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Biology LibreTexts

7.8: The Endosymbiotic Theory

Skills to Develop

  1. Briefly describe what is meant by the endosymbiotic theory.
  2. Give some evidence supporting the theory that mitochondria and chloroplasts may have arisen from prokaryotic organisms.

It is thought that life arose on earth around four billion years ago. The endosymbiotic theory states that some of the organelles in today's eukaryotic cells were once prokaryotic microbes. In this theory, the first eukaryotic cell was probably an amoeba-like cell that got nutrients by phagocytosis and contained a nucleus that formed when a piece of the cytoplasmic membrane pinched off around the chromosomes. Some of these amoeba-like organisms ingested prokaryotic cells that then survived within the organism and developed a symbiotic relationship. Mitochondria formed when bacteria capable of aerobic respiration were ingested; chloroplasts formed when photosynthetic bacteria were ingested. They eventually lost their cell wall and much of their DNA because they were not of benefit within the host cell. Mitochondria and chloroplasts cannot grow outside their host cell.

Evidence for this is based on the following:

  1. Chloroplasts are the same size as prokaryotic cells, divide by binary fission, and, like bacteria, have Fts proteins at their division plane. The mitochondria are the same size as prokaryotic cells, divide by binary fission, and the mitochondria of some protists have Fts homologs at their division plane.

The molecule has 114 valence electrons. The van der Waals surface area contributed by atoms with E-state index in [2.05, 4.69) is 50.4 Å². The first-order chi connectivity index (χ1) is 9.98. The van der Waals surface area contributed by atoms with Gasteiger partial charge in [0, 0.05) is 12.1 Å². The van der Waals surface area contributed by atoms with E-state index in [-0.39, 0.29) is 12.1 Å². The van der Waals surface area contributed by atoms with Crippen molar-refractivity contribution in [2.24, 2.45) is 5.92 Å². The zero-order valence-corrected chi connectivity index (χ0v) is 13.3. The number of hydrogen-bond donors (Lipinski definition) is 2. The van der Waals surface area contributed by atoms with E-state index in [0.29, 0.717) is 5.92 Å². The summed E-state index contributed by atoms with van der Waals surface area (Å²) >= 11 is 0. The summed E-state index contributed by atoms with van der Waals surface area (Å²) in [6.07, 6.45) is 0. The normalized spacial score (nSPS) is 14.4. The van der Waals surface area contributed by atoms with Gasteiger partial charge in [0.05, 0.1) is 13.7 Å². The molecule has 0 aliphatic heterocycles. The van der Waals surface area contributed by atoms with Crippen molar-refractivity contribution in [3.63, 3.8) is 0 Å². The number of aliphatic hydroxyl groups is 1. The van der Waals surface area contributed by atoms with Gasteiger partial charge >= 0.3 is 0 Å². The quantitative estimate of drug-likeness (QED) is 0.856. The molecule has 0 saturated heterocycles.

2. Mitochondria and chloroplasts have their own DNA that is circular, not linear.
  3. Mitochondria and chloroplasts have their own ribosomes that have 30S and 50S subunits, not 40S and 60S.
  4. Several more primitive eukaryotic microbes, such as Giardia and Trichomonas have a nuclear membrane but no mitochondria.

Although evidence is less convincing, it is also possible that flagella and cilia may have come from spirochetes.

 

Figure 7.8.1: One model for the origin of mitochondria and plastids. This model has an amitochondriate eukaryote engulfing an aerobe and then a cyanobacterium. Image used with permission from Kelvinsong

Example 7.8.1

  1. Briefly describe what is meant by the endosymbiotic theory.
  2. Give three points of evidence supporting the theory that mitochondria and chloroplasts may have arisen from prokaryotic organisms.

Solutions

  1. The endosymbiotic theory states that some of the organelles in eukaryotic cells were once prokaryotic microbes.
  2.  
    • Mitochondria and chloroplasts are the same size as prokaryotic cells and divide by binary fission.
    • Mitochondria and chloroplasts have their own DNA which is circular, not linear.
    • Mitochondria and chloroplasts have their own ribosomes which have 30S and 50S subunits, not 40S and 60S.

Summary

The endosymbiotic theory states that mitochondria and chlopoplasts in today's eukaryotic cells were once separate prokaryotic microbes.

Contributors

  • Dr. Gary Kaiser (COMMUNITY COLLEGE OF BALTIMORE COUNTY, CATONSVILLE CAMPUS)